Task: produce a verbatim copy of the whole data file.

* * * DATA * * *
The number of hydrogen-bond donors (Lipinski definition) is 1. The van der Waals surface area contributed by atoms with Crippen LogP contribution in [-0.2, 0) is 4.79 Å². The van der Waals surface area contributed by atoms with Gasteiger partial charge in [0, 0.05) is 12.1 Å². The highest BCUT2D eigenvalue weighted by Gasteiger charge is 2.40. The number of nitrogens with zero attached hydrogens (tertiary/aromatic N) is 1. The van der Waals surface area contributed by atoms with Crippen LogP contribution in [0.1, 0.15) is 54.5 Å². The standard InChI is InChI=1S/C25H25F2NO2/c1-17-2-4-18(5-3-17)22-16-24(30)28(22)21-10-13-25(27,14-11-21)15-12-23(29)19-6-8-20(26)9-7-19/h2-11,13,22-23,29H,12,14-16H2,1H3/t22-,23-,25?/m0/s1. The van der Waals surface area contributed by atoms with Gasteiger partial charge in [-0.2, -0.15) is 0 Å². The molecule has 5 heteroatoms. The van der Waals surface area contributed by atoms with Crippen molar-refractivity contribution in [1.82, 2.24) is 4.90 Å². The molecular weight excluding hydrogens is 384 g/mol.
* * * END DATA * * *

The number of hydrogen-bond donors (Lipinski definition) is 1. The van der Waals surface area contributed by atoms with Crippen LogP contribution in [-0.2, 0) is 4.79 Å². The van der Waals surface area contributed by atoms with Gasteiger partial charge in [0, 0.05) is 12.1 Å². The highest BCUT2D eigenvalue weighted by Gasteiger charge is 2.40. The number of nitrogens with zero attached hydrogens (tertiary/aromatic N) is 1. The van der Waals surface area contributed by atoms with Crippen LogP contribution in [0.1, 0.15) is 54.5 Å². The standard InChI is InChI=1S/C25H25F2NO2/c1-17-2-4-18(5-3-17)22-16-24(30)28(22)21-10-13-25(27,14-11-21)15-12-23(29)19-6-8-20(26)9-7-19/h2-11,13,22-23,29H,12,14-16H2,1H3/t22-,23-,25?/m0/s1. The van der Waals surface area contributed by atoms with Gasteiger partial charge in [-0.2, -0.15) is 0 Å². The molecule has 5 heteroatoms. The van der Waals surface area contributed by atoms with Crippen molar-refractivity contribution in [1.82, 2.24) is 4.90 Å². The molecular weight excluding hydrogens is 384 g/mol.